Stay tuned.

Comments

  1. Muti says orchestras everywhere, especially since the 70’s and 80s, but you only list examples of American orchestras. Muti is right. In Italy, during the 70s and 80s, the orchestras weren’t just poor, they were a disaster. This was documented in Fellini’s 1978 film Prova d’orchestra which reveals problems that drove Muti from Italy even just a few years ago. The recordings from the era also show that the orchestras in other parts of Europe, outside of a few of the most famous, were also often weak.

    And at least from a technical perspective, orchestras like the Berlin and Vienna Phils have never had more technical accomplishment. There are many factors that account for this, perhaps the most important being increased international educational exchanges and the wider ease of access to recordings.

    I guess what strikes me most is our obliviousness to the rest of the world, the American tendency to think that America means “everywhere.” And I know that observation could keep my post from being published, but what the hell.

    • That’s why I say: Never judge till you have All the facts! But when you say America you must include all of it South and North unless you mean the USA.

    • Looking at things in isolation leads to wrong conclusions. If a resident conductor is responsible for choosing the players and has a talent for finding good ones then provided they all, including the conductor, have the talent for interpretation it may become a superb orchestra. Neither an individual player nor a conductor alone can create this.
      But we must perhaps consider the fact often observe by those with a certain amount of acuity of perception that there is something that even Socrates did not realize. Proximity with one person or group who have for a long time delved into and grappled with the difficulties of becoming a musician appears to cause a magnification of latent abilities and the group becomes excellent.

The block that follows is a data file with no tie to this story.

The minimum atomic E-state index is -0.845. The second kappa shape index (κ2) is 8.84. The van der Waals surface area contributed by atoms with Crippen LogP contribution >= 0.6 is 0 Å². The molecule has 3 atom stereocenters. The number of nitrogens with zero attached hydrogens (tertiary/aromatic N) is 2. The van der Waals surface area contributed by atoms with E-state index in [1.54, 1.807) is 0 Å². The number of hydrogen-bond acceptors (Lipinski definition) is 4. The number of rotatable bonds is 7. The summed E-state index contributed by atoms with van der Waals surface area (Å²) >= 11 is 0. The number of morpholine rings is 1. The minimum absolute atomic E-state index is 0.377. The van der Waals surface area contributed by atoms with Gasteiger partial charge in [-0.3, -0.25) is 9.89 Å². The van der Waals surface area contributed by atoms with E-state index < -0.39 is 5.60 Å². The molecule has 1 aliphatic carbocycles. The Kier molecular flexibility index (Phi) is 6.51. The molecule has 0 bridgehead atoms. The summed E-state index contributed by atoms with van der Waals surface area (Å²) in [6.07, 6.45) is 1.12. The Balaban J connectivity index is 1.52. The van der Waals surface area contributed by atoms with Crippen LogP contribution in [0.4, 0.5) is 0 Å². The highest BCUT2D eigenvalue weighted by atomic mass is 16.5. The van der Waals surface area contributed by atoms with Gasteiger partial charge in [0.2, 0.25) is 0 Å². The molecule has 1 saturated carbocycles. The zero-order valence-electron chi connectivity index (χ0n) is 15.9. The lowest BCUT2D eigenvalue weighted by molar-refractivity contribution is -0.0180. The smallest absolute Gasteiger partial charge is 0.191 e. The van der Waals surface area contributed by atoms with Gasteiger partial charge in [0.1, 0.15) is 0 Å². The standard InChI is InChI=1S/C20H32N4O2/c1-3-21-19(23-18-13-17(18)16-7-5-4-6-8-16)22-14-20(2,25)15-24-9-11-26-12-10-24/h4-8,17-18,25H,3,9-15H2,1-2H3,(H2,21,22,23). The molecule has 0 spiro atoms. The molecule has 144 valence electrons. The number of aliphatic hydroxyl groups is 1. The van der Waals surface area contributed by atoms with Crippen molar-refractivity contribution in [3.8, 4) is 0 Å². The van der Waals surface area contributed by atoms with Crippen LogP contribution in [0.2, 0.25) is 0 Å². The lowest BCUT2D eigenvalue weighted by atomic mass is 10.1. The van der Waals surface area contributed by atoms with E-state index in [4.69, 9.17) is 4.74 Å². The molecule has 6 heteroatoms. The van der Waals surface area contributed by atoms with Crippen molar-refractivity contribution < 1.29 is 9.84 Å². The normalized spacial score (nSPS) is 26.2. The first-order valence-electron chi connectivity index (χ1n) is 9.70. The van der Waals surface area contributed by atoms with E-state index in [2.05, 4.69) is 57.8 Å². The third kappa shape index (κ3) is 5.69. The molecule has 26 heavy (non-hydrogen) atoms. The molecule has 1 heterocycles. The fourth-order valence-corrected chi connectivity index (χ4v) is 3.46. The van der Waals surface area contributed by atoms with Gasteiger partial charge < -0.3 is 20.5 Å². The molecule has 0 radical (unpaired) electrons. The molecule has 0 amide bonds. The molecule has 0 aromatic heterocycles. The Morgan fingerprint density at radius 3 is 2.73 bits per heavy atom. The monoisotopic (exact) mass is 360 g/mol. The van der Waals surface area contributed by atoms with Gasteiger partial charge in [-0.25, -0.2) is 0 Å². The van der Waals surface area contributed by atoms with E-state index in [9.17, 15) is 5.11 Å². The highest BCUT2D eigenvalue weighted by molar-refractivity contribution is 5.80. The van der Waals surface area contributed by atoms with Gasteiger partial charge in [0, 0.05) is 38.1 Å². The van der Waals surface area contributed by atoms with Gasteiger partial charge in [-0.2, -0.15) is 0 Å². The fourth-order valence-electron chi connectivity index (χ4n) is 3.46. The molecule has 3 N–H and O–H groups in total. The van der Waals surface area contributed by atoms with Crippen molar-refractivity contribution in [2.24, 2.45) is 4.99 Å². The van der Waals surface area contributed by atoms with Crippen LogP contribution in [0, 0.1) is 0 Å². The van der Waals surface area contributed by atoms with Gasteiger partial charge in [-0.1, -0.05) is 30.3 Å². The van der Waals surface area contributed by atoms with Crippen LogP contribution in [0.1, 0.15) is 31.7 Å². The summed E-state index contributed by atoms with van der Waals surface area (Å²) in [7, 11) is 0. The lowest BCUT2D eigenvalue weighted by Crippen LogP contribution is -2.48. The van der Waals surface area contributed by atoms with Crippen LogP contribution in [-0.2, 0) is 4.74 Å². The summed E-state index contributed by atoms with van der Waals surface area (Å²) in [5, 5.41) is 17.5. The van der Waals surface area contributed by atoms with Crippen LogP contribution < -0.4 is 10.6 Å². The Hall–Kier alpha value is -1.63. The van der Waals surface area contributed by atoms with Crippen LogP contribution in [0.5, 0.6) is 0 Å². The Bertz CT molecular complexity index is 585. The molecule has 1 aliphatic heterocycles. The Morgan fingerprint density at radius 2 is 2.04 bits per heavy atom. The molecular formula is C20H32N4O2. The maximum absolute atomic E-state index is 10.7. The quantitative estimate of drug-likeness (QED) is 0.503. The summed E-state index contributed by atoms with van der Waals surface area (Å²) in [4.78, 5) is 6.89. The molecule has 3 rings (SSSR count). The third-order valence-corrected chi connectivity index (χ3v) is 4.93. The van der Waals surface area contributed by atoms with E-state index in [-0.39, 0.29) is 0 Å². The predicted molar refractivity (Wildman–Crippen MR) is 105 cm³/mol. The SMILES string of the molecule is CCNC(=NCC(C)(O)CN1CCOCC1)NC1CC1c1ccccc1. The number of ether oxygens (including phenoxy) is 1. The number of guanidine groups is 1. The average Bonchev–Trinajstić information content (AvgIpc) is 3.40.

2. Muti is correct. There’s no denying that the big orchestras in the US like Chicago, New York, Cleveland, Boston, Philadelphia have played like demons for a century, but too often overlooked are smaller orchestras. I have heard Mahler played by Tucson Symphony that is beyond criticism. 50 years ago this would not have happened. The quality of music performance graduates nowadays is so great that orchestras in places no New York critic would ever appear put on excellent concerts regularly. Today’s orchestras in Grand Rapids, Portland, and Oklahoma City play better than the New York Philharmonic of Vienna Philharmonic of 100 years ago. What is lacking today are three other important ingredients: conductors, composers, and audiences.

  3. “What is Muti talking about? I suppose he’s applying the criterion of perfection. Perfect intonation, perfect ensemble. What kind of criterion is that?”

    It’s a criterion that most of us really, really miss when it’s not there.

  4. Don Drewecki says:

    Orchestras of today REALLY ARE better than 60 years ago. It’s the conductors who no longer have a distinctive sound within them that they can project to the players, and from the players to the audience. Was the incredible fire of the NBC Symphony just the players, or Toscanini inspiring them? As for Mitropoulos’s Mahler First from Minneapolis, _is_ it superior to the Walter/NY Philharmonic recording for Columbia from the mono days of the early 1950s? No, it’s not. Simply listen to the Philadelphia under Stokowski, then Ormandy — the former, conducting at fevered pitch and the orchestra performs miracles, after which Ormandy, conducting the same players, leads with less fire, refinement and control, even though his performances are more orthodox. By and large, Muti is right. Just listen to the gleaming, polished-chrome perfection of the NY Philharmonic these days.